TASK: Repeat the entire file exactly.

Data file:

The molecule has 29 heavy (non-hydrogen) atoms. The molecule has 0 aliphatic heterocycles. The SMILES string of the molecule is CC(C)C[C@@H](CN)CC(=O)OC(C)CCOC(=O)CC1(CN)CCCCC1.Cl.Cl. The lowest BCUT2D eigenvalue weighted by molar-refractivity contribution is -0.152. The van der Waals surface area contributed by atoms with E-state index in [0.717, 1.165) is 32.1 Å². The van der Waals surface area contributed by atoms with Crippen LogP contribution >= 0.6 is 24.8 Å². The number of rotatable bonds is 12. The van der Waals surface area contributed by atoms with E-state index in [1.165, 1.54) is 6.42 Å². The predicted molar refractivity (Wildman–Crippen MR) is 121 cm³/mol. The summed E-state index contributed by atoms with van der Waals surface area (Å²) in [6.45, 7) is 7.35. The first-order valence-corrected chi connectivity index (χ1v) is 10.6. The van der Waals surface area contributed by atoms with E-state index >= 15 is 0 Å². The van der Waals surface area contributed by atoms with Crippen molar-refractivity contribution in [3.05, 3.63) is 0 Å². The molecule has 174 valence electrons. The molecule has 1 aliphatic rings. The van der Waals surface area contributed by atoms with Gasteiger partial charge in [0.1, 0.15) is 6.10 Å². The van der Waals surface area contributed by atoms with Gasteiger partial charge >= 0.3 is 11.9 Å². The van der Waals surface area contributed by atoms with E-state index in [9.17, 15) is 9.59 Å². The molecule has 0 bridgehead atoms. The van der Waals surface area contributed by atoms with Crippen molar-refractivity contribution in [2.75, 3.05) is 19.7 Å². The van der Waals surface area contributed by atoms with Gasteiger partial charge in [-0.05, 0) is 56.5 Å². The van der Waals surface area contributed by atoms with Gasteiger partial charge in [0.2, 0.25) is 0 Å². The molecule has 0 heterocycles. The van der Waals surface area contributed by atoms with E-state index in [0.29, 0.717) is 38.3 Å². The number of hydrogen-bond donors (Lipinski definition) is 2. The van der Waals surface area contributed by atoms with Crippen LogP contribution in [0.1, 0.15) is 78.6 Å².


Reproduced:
The molecule has 29 heavy (non-hydrogen) atoms. The molecule has 0 aliphatic heterocycles. The SMILES string of the molecule is CC(C)C[C@@H](CN)CC(=O)OC(C)CCOC(=O)CC1(CN)CCCCC1.Cl.Cl. The lowest BCUT2D eigenvalue weighted by molar-refractivity contribution is -0.152. The van der Waals surface area contributed by atoms with E-state index in [0.717, 1.165) is 32.1 Å². The van der Waals surface area contributed by atoms with Crippen LogP contribution >= 0.6 is 24.8 Å². The number of rotatable bonds is 12. The van der Waals surface area contributed by atoms with E-state index in [1.165, 1.54) is 6.42 Å². The predicted molar refractivity (Wildman–Crippen MR) is 121 cm³/mol. The summed E-state index contributed by atoms with van der Waals surface area (Å²) in [6.45, 7) is 7.35. The first-order valence-corrected chi connectivity index (χ1v) is 10.6. The van der Waals surface area contributed by atoms with E-state index >= 15 is 0 Å². The van der Waals surface area contributed by atoms with Crippen molar-refractivity contribution in [3.05, 3.63) is 0 Å². The molecule has 174 valence electrons. The molecule has 1 aliphatic rings. The van der Waals surface area contributed by atoms with Gasteiger partial charge in [0.1, 0.15) is 6.10 Å². The van der Waals surface area contributed by atoms with Gasteiger partial charge >= 0.3 is 11.9 Å². The van der Waals surface area contributed by atoms with E-state index in [9.17, 15) is 9.59 Å². The molecule has 0 bridgehead atoms. The van der Waals surface area contributed by atoms with Crippen molar-refractivity contribution in [2.75, 3.05) is 19.7 Å². The van der Waals surface area contributed by atoms with Gasteiger partial charge in [-0.05, 0) is 56.5 Å². The van der Waals surface area contributed by atoms with Gasteiger partial charge in [0.2, 0.25) is 0 Å². The molecule has 0 heterocycles. The van der Waals surface area contributed by atoms with E-state index in [0.29, 0.717) is 38.3 Å². The number of hydrogen-bond donors (Lipinski definition) is 2. The van der Waals surface area contributed by atoms with Crippen LogP contribution in [0.1, 0.15) is 78.6 Å².